If you think British aviation innovation is a thing of the past, think again. Richard Gray, the Science Correspondent for The Telegraph, has written an interesting article about his experiences as the one of the first members of the public to fly aboard an aircraft with a robotic pilot that’s part of a UK government and industry initiative. The aircraft is being tested in British airspace to see how well the robotic pilots can detect and avoid another small aircraft that’s flown towards it on a collision course.
Thanks to on board cameras, the robotic pilot system is able to pick up fast jets, parachutists and even birds. It can then quickly calculate the course these threats are on and determine the chances for a collision.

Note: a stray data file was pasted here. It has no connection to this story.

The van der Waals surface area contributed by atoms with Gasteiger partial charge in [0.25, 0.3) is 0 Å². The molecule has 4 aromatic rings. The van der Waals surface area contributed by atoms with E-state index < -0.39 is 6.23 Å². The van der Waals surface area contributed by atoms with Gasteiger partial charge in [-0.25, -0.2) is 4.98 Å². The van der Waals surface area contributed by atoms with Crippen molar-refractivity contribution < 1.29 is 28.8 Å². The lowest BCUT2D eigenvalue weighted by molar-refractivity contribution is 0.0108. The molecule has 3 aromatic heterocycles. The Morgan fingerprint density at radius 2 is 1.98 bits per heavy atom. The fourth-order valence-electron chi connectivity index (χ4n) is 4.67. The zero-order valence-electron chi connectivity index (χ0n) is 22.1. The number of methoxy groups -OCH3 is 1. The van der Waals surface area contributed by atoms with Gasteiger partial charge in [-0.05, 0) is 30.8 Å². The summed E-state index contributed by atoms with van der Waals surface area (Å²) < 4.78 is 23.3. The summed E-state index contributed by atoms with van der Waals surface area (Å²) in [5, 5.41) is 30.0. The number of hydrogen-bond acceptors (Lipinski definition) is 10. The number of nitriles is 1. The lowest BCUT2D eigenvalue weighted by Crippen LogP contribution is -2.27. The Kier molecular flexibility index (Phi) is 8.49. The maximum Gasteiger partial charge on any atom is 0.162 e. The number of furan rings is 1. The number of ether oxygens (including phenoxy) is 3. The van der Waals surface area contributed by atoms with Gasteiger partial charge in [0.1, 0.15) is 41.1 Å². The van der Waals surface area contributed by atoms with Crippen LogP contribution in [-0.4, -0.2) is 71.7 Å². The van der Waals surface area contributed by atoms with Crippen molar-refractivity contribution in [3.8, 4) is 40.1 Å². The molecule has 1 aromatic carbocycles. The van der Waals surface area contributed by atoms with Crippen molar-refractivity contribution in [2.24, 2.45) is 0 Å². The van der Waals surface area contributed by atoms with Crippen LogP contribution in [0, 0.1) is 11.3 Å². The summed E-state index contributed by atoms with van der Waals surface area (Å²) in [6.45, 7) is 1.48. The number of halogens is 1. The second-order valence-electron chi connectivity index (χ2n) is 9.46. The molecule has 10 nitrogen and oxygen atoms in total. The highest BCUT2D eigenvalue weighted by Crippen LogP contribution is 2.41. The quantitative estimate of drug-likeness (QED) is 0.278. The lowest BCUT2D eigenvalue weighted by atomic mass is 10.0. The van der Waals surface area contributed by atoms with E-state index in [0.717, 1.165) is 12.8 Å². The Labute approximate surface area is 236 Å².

Richard wrote that during five or six simulations, the robotic pilot was able to bank the aircraft gently to avoid having a collision. In fact, the closest the aircraft came to having one was 1,200 feet.
Meanwhile, the Daily Mail recently had an article about BAE System’s Mantis fighter jet that will be able to fly on its own for 24 hours with neither a cockpit nor a pilot on board.
Flight tests are set for next year and if everything goes according to plan, it could mean the end of British fighter pilots along with conventional aircraft like the F-35. In other words, too much British aviation innovation is a bad thing!